The flood of people escaping Ukraine in the wake of Russia’s invasion has become “the fastest growing refugee crisis in Europe since World War II”, the UN’s high commissioner for refugees has warned.
Filippo Grandi said on Sunday that “more than 1.5mn” refugees had fled Ukraine in the past 10 days, and officials in neighbouring countries said they expected the number to rise rapidly.
The exodus has been fuelled by relentless Russian attacks on populated areas in Ukraine, with cities including Kharkiv and Mariupol, where a second attempt to evacuate civilians was due to take place on Sunday, enduring particularly intense bombardment.
Poland, which has close linguistic and cultural affinities with Ukraine, and is already home to more than 1mn of its citizens, has been the initial destination for more than half of those fleeing.
Poland’s border force said on Sunday that 922,000 people had entered from Ukraine since the start of the war, including a record of 129,000 on Saturday alone. Officials expect the total figure to surpass 1mn by the end of the day.
Hungary, Moldova and Slovakia have also taken in more than 100,000 refugees each, according to data from the UNHCR.
The surge in refugees has presented a huge logistical challenge for Ukraine’s neighbours, with Moldovan prime minister Natalia Gavrilita warning on Sunday that her country, one of the poorest in Europe, would need urgent support from the international community.
“We are committed to helping all refugees in Ukraine. The government has implemented the most comprehensive humanitarian operation in the history of the Republic of Moldova,” she said at a meeting with US secretary of state, Antony Blinken in Moldova’s capital, Chisinau.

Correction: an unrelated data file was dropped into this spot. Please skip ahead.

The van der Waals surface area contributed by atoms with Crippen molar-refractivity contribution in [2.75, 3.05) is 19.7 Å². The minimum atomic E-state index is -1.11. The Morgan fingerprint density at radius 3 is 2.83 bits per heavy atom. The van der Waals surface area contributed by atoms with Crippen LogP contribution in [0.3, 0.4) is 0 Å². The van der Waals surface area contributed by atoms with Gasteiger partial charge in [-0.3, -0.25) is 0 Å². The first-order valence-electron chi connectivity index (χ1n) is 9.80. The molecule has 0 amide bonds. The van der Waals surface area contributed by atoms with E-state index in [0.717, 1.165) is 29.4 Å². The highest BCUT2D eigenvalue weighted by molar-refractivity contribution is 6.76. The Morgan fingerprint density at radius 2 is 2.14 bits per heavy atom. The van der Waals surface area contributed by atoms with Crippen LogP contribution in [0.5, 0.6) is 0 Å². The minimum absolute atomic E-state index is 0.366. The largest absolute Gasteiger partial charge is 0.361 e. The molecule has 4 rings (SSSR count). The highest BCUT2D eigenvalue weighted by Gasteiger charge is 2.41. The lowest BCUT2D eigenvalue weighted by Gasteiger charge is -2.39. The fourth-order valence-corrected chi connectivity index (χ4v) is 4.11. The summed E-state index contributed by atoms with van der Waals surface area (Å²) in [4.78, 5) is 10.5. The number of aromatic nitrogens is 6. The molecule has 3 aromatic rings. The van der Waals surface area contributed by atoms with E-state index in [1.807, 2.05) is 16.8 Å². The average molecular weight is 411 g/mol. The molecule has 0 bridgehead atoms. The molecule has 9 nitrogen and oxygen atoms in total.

“But the flow of people is a challenge, and we need the assistance of our friends and partners. We need this assistance quickly and with flexible tools.”
The flood of refugees has also triggered a huge humanitarian response, with volunteers from across Europe flocking to the country’s borders to provide aid to those escaping the war.
In the main train station in Przemysl, a city in south-eastern Poland some 15km from the border with Ukraine, volunteers have been handing out free food, drink, blankets, and sim cards. Others have offered free accommodation to refugees, while Poland’s railway has laid on free trains carrying people to bigger cities, such as the capital Warsaw.
Poland’s government has promised to provide financial support to Poles who help refugees, and has also pledged to introduce tax changes allowing companies to include aid to refugees in their costs.
“For a short period, two months, more or less, we want to support financially those Poles, who are devoting their time, their own financial resources to taking in people from Ukraine,” prime minister Mateusz Morawiecki said on Saturday.
At the Polish border crossing of Medyka earlier this week, the majority of arrivals from Ukraine were women and children, with men of fighting age required to stay in the country to fight.
Many had travelled for days to escape the Russian onslaught, and then spent a similar amount of time waiting to cross the border itself, with queues of cars stretching back tens of kilometres.
Some who spoke to the Financial Times said that they planned to join relatives already working and living in EU member states such as Poland and Germany. But others were still hopeful that they would one day be able to return home.
“We don’t want to flee,” said Veronikova Shumovska, who fled with her children from Kakhovka, a small town in southern Ukraine and was planning to stay with friends of her parents in Poland. “We will sit it out. Wait until it ends. And then we will all go home to our country.”